Peter Scoblic: Bolton & North Korea


The timing of John Bolton’s possible recess appointment early next week just as we’re sitting down with the North Koreans after a year-long hiatus in the six-party talks reminds me that, however sketchy Bolton’s conduct at State, the chief reason to oppose his appointment is the blow it would deal to U.S. national security. Bolton, after all, is one of the diplomatic masterminds whose chief contribution to solving the North Korean nuclear crisis was to routinely insult Pyongyang’s leadership, with no apparent goal other than gaining personal satisfaction for “telling it like it is” and undercutting any diplomatic progress. The United States will have a tough enough time crafting a deal on North Korea’s nukes even if Bush representatives are acting in good faith and with reasonable latitude to negotiate. This is hardly the time for Bolton to begin lobbing grenades from a high perch at Turtle Bay.
The broader context of the North Korea negotiations — and the role that Bolton would play should he get a recess appointment — is the administration’s fealty to the hardline conservatism that governed its first term and kept it from, among other things, negotiating (seriously) with North Korea and (at all) with Iran. This is a point I discuss in a long piece I’ve just written for The New Republic, in which I argue that the administration’s focus on the character of states has always eclipsed its focus on their capabilities-especially their nuclear capabilities-even though those capabilities constitute an immediate threat. To the extent that conservatism is captive to the notion that the moral character of a state determines whether or how we engage it, then conservatives are incapable of defending the country, in particular from nuclear weapons.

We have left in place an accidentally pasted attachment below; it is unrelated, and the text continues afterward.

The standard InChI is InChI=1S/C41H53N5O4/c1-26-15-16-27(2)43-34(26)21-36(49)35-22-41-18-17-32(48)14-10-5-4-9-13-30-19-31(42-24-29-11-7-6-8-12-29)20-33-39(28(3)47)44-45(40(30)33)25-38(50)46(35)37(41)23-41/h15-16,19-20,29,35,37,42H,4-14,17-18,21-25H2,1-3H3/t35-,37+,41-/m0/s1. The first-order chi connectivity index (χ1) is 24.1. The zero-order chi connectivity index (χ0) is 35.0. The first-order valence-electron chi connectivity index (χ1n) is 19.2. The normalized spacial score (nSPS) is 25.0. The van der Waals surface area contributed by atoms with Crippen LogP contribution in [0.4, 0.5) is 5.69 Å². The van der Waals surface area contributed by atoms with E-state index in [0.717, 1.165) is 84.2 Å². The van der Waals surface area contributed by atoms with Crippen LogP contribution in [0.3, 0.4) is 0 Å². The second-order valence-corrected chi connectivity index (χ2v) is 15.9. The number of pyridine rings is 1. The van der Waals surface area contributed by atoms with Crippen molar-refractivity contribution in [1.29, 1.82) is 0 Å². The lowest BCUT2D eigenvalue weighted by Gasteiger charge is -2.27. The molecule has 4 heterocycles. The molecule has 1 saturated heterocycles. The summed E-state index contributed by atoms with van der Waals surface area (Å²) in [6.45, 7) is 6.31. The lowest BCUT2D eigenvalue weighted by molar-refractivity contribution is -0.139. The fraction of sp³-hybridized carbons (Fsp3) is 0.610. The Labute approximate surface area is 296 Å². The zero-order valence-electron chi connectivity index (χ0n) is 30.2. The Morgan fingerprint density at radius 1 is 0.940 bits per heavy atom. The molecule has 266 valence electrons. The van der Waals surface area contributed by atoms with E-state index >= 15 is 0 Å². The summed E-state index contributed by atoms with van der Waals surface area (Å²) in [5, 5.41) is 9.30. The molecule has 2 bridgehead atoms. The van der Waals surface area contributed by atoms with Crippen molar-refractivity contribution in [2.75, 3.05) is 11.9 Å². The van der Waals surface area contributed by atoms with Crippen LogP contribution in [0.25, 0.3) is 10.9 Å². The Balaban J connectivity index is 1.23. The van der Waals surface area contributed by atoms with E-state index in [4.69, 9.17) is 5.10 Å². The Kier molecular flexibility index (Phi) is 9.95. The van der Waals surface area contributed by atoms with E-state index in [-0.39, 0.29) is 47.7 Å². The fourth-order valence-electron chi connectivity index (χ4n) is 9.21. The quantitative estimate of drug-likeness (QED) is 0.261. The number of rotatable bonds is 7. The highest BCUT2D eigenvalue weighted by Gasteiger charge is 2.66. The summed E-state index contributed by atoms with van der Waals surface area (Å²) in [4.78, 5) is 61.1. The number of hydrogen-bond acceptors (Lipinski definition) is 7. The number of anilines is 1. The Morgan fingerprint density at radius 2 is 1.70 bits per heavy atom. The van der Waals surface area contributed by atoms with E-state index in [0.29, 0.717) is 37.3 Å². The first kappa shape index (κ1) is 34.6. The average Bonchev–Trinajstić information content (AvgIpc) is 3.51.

The exception to this rule was the Libya episode, in which we cut a deal that left the country’s regime in place but got rid of its unconventional weapons program. Alas, as Steve has pointed out on this site, that success was only possible after Bolton was removed from the U.S. negotiating team at the behest of the British. If the Libya model is to be applied to North Korea or anywhere else-i.e., if the administration is going to sacrifice its ideological obsessions for a pragmatism that actually advances U.S. interests in North Korea or elsewhere — having Bolton at the UN will be a real problem. Of course, maybe it doesn’t matter: after all, if Bush appoints Bolton, he’ll have sent a clear signal that he’s not interested in sacrificing conservatism for progress — and we’d see little progress on the Peninsula anyway.
Peter Scoblic